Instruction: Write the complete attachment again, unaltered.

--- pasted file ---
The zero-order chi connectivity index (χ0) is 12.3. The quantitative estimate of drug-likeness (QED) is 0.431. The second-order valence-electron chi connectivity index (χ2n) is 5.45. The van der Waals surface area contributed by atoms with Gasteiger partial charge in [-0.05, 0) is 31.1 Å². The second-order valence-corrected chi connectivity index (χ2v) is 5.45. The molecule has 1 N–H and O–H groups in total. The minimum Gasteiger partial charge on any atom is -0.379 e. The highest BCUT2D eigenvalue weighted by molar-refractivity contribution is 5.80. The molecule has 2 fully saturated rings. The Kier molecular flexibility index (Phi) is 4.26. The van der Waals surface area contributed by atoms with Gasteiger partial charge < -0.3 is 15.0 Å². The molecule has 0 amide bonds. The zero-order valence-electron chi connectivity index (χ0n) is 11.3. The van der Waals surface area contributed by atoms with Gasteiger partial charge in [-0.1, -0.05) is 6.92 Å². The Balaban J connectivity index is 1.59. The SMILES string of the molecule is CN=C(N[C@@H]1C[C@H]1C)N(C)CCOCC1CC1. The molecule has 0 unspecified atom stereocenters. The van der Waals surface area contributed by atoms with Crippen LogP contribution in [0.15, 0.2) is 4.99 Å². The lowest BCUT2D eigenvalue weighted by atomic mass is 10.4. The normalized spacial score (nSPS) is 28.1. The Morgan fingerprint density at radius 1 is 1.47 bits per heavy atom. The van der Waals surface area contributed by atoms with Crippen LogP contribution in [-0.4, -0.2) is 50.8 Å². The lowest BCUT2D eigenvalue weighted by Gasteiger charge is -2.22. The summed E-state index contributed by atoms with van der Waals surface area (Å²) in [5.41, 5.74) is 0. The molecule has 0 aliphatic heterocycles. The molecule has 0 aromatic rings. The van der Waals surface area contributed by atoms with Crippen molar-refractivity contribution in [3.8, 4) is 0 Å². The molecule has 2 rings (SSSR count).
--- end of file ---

The zero-order chi connectivity index (χ0) is 12.3. The quantitative estimate of drug-likeness (QED) is 0.431. The second-order valence-electron chi connectivity index (χ2n) is 5.45. The van der Waals surface area contributed by atoms with Gasteiger partial charge in [-0.05, 0) is 31.1 Å². The second-order valence-corrected chi connectivity index (χ2v) is 5.45. The molecule has 1 N–H and O–H groups in total. The minimum Gasteiger partial charge on any atom is -0.379 e. The highest BCUT2D eigenvalue weighted by molar-refractivity contribution is 5.80. The molecule has 2 fully saturated rings. The Kier molecular flexibility index (Phi) is 4.26. The van der Waals surface area contributed by atoms with Gasteiger partial charge < -0.3 is 15.0 Å². The molecule has 0 amide bonds. The zero-order valence-electron chi connectivity index (χ0n) is 11.3. The van der Waals surface area contributed by atoms with Gasteiger partial charge in [-0.1, -0.05) is 6.92 Å². The Balaban J connectivity index is 1.59. The SMILES string of the molecule is CN=C(N[C@@H]1C[C@H]1C)N(C)CCOCC1CC1. The molecule has 0 unspecified atom stereocenters. The van der Waals surface area contributed by atoms with Crippen LogP contribution in [0.15, 0.2) is 4.99 Å². The lowest BCUT2D eigenvalue weighted by atomic mass is 10.4. The normalized spacial score (nSPS) is 28.1. The Morgan fingerprint density at radius 1 is 1.47 bits per heavy atom. The van der Waals surface area contributed by atoms with Crippen LogP contribution in [-0.4, -0.2) is 50.8 Å². The lowest BCUT2D eigenvalue weighted by Gasteiger charge is -2.22. The summed E-state index contributed by atoms with van der Waals surface area (Å²) in [5.41, 5.74) is 0. The molecule has 0 aliphatic heterocycles. The molecule has 0 aromatic rings. The van der Waals surface area contributed by atoms with Crippen molar-refractivity contribution in [3.8, 4) is 0 Å². The molecule has 2 rings (SSSR count).